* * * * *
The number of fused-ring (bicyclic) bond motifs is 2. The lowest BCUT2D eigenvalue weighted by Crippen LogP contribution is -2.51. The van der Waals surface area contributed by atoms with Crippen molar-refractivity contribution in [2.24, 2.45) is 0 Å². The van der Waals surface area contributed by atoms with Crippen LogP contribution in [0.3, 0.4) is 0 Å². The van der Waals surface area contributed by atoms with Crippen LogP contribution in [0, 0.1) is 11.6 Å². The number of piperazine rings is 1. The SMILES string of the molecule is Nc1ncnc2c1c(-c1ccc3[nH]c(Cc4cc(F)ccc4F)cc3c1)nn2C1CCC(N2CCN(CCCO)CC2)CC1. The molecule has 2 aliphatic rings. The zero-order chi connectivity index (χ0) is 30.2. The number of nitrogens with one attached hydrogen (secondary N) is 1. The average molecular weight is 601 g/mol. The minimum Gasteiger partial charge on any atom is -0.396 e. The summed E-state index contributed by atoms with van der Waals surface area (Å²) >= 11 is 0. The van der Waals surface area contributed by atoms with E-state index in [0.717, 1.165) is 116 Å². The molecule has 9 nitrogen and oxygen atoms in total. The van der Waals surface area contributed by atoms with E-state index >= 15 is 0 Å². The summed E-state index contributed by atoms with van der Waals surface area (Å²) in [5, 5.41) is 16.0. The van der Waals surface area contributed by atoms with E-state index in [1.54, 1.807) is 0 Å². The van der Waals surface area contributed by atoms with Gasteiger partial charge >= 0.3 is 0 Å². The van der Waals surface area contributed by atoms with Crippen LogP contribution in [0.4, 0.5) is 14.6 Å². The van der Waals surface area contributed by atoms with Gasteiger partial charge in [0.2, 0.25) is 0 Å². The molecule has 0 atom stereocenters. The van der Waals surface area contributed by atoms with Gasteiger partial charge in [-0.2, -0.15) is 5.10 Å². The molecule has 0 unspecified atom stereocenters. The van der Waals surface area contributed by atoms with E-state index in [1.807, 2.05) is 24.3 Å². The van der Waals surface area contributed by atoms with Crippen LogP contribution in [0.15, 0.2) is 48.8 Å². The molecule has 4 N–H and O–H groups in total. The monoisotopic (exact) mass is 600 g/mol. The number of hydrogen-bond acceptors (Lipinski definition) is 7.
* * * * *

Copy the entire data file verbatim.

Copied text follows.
The number of fused-ring (bicyclic) bond motifs is 2. The lowest BCUT2D eigenvalue weighted by Crippen LogP contribution is -2.51. The van der Waals surface area contributed by atoms with Crippen molar-refractivity contribution in [2.24, 2.45) is 0 Å². The van der Waals surface area contributed by atoms with Crippen LogP contribution in [0.3, 0.4) is 0 Å². The van der Waals surface area contributed by atoms with Crippen LogP contribution in [0, 0.1) is 11.6 Å². The number of piperazine rings is 1. The SMILES string of the molecule is Nc1ncnc2c1c(-c1ccc3[nH]c(Cc4cc(F)ccc4F)cc3c1)nn2C1CCC(N2CCN(CCCO)CC2)CC1. The molecule has 2 aliphatic rings. The zero-order chi connectivity index (χ0) is 30.2. The number of nitrogens with one attached hydrogen (secondary N) is 1. The average molecular weight is 601 g/mol. The minimum Gasteiger partial charge on any atom is -0.396 e. The summed E-state index contributed by atoms with van der Waals surface area (Å²) >= 11 is 0. The van der Waals surface area contributed by atoms with E-state index in [0.717, 1.165) is 116 Å². The molecule has 9 nitrogen and oxygen atoms in total. The van der Waals surface area contributed by atoms with E-state index >= 15 is 0 Å². The summed E-state index contributed by atoms with van der Waals surface area (Å²) in [5, 5.41) is 16.0. The van der Waals surface area contributed by atoms with E-state index in [1.54, 1.807) is 0 Å². The van der Waals surface area contributed by atoms with Gasteiger partial charge >= 0.3 is 0 Å². The van der Waals surface area contributed by atoms with Crippen LogP contribution in [0.4, 0.5) is 14.6 Å². The van der Waals surface area contributed by atoms with Gasteiger partial charge in [0.2, 0.25) is 0 Å². The molecule has 0 atom stereocenters. The van der Waals surface area contributed by atoms with Gasteiger partial charge in [-0.2, -0.15) is 5.10 Å². The molecule has 0 unspecified atom stereocenters. The van der Waals surface area contributed by atoms with E-state index in [1.807, 2.05) is 24.3 Å². The van der Waals surface area contributed by atoms with Crippen LogP contribution in [0.15, 0.2) is 48.8 Å². The molecule has 4 N–H and O–H groups in total. The monoisotopic (exact) mass is 600 g/mol. The number of hydrogen-bond acceptors (Lipinski definition) is 7.